Legislation introduced to provide tech access for low-income students
BY TIA CAROL JONES
With COVID-19 causing school districts across the country to move toward remote learning for the rest of the school year, students without computers or internet access would miss out on critical learning opportunities.
To combat this, Congressman Danny K. Davis, D-Dist. 7, introduced the Computer and Internet Access Equity Act.
The legislation would amend the Internal Revenue Code of 1986 to provide a $10,000 lifetime tax credit for low-income and moderate income families to purchase computers and other equipment for educational purposes.
It would also modify requirements for the Federal Communications Commission’s Lifeline program to provide increased support for broadband internet service, as well as provide grants for non-for-profits to give internet safety instruction.
“These huge gaps exist in healthcare, but also in terms of economics, education and all of the positive aspects of life,” Davis said. “The primary way of getting [a] formal education is through the use of technology, computers, broadband, internet. If you’re low-income and don’t have a computer, and you’ve got to have one to go online to be in class or to do what’s necessary, then you’re actually left out.”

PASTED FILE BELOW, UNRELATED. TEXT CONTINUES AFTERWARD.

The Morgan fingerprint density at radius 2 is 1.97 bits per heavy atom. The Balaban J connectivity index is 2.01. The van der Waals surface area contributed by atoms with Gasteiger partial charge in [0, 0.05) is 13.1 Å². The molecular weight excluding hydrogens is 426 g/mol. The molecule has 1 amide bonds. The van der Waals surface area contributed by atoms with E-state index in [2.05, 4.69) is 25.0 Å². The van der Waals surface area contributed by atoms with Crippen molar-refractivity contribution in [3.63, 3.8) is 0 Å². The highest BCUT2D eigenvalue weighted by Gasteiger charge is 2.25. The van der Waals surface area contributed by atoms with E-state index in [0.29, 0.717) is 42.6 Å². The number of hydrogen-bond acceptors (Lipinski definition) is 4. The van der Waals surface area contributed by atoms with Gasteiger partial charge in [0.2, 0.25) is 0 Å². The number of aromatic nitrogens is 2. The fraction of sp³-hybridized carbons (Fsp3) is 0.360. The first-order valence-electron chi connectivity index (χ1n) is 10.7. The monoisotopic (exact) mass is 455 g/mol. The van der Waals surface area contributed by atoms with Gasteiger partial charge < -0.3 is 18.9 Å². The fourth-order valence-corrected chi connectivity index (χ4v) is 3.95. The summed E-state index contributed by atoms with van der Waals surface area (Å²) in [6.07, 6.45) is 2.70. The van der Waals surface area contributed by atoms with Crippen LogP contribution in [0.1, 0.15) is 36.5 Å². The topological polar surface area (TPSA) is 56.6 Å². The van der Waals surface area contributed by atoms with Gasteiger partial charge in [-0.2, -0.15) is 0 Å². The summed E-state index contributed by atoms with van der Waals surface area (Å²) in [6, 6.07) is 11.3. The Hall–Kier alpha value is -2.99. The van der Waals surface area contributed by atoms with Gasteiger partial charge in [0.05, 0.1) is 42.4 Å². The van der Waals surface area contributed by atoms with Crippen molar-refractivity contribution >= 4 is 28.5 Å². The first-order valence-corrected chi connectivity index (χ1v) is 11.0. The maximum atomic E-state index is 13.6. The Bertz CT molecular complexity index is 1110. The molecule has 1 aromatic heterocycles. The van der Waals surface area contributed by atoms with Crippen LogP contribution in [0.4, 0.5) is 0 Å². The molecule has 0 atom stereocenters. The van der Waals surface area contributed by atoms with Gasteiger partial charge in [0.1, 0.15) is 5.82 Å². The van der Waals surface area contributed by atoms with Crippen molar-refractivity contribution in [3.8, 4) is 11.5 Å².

Davis said the goal of the legislation is to reduce the digital poverty divide and create the opportunity for low and moderate-income young people, as well as older people, to have access to computer equipment needed for them to compete and to be able to participate in distance learning. The tax credit would be available to families who make less than $70,000.
“In this country, poverty, poor people, low- income people have always had a hard time, but they’re having an even harder time,” he said. “If you’re receiving SNAP benefits, the chances may be pretty good that you don’t have enough money or enough resources to purchase your own individual computer. So, how do you learn, how do you go to school?”
According to the Pew Research Center, while 58 percent of eight graders in the United States use a computer to complete their homework, low and moderate-income, as well as minority students, use cellphones, public wi-fi, or are unable to do their homework. It also showed that 17 percent of United States teens are unable to complete their homework at all. It is often referred to as the digital homework gap.
Davis said he and the other Congressmen and Congresswoman who signed onto the legislation, are excited about it, adding the legislation will enable students to be able to compete with other students who have more resources and who come from families with higher incomes.
This goes beyond the coronavirus pandemic, Davis said. Even when the virus is arrested and once the virus poses less of a threat than it does now, “low income people still need access to the technology age,” he said. “And, if you don’t have money, you don’t have a job, you’re unemployed, one of the best ways we think you
can get this equipment is to use the tax credit we’re talking about.”